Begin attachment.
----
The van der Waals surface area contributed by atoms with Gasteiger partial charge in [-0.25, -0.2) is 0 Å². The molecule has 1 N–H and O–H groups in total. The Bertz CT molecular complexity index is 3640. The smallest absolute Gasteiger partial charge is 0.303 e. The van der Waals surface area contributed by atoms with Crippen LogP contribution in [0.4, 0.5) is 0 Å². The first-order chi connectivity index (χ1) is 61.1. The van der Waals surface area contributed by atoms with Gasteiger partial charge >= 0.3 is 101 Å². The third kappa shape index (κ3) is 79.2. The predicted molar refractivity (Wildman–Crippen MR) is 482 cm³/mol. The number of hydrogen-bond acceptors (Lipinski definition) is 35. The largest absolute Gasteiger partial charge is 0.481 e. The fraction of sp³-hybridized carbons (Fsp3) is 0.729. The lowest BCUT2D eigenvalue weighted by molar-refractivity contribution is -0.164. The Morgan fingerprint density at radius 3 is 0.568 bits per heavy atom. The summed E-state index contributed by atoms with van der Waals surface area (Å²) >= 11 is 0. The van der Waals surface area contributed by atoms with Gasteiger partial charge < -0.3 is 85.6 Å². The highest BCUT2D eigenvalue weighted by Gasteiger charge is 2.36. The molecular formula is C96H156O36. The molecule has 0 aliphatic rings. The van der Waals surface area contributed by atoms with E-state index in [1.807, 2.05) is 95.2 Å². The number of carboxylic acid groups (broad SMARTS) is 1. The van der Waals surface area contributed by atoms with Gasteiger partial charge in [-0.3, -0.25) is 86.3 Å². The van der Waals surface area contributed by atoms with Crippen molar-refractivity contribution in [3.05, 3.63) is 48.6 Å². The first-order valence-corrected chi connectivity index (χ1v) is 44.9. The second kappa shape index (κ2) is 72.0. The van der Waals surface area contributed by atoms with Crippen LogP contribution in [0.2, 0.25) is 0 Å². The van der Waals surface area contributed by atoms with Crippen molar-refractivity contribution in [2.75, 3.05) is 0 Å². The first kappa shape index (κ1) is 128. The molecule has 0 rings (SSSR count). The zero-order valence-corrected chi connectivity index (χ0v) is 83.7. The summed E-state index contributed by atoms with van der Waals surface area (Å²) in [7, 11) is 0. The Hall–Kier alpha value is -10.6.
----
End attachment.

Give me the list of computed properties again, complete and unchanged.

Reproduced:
The van der Waals surface area contributed by atoms with Gasteiger partial charge in [-0.25, -0.2) is 0 Å². The molecule has 1 N–H and O–H groups in total. The Bertz CT molecular complexity index is 3640. The smallest absolute Gasteiger partial charge is 0.303 e. The van der Waals surface area contributed by atoms with Crippen LogP contribution in [0.4, 0.5) is 0 Å². The first-order chi connectivity index (χ1) is 61.1. The van der Waals surface area contributed by atoms with Gasteiger partial charge >= 0.3 is 101 Å². The third kappa shape index (κ3) is 79.2. The predicted molar refractivity (Wildman–Crippen MR) is 482 cm³/mol. The number of hydrogen-bond acceptors (Lipinski definition) is 35. The largest absolute Gasteiger partial charge is 0.481 e. The fraction of sp³-hybridized carbons (Fsp3) is 0.729. The lowest BCUT2D eigenvalue weighted by molar-refractivity contribution is -0.164. The Morgan fingerprint density at radius 3 is 0.568 bits per heavy atom. The summed E-state index contributed by atoms with van der Waals surface area (Å²) >= 11 is 0. The van der Waals surface area contributed by atoms with Gasteiger partial charge < -0.3 is 85.6 Å². The highest BCUT2D eigenvalue weighted by Gasteiger charge is 2.36. The molecular formula is C96H156O36. The molecule has 0 aliphatic rings. The van der Waals surface area contributed by atoms with E-state index in [1.807, 2.05) is 95.2 Å². The number of carboxylic acid groups (broad SMARTS) is 1. The van der Waals surface area contributed by atoms with Gasteiger partial charge in [-0.3, -0.25) is 86.3 Å². The van der Waals surface area contributed by atoms with Crippen molar-refractivity contribution in [3.05, 3.63) is 48.6 Å². The first-order valence-corrected chi connectivity index (χ1v) is 44.9. The second kappa shape index (κ2) is 72.0. The van der Waals surface area contributed by atoms with Crippen LogP contribution in [0.2, 0.25) is 0 Å². The van der Waals surface area contributed by atoms with Crippen molar-refractivity contribution in [2.75, 3.05) is 0 Å². The first kappa shape index (κ1) is 128. The molecule has 0 rings (SSSR count). The zero-order valence-corrected chi connectivity index (χ0v) is 83.7. The summed E-state index contributed by atoms with van der Waals surface area (Å²) in [7, 11) is 0. The Hall–Kier alpha value is -10.6.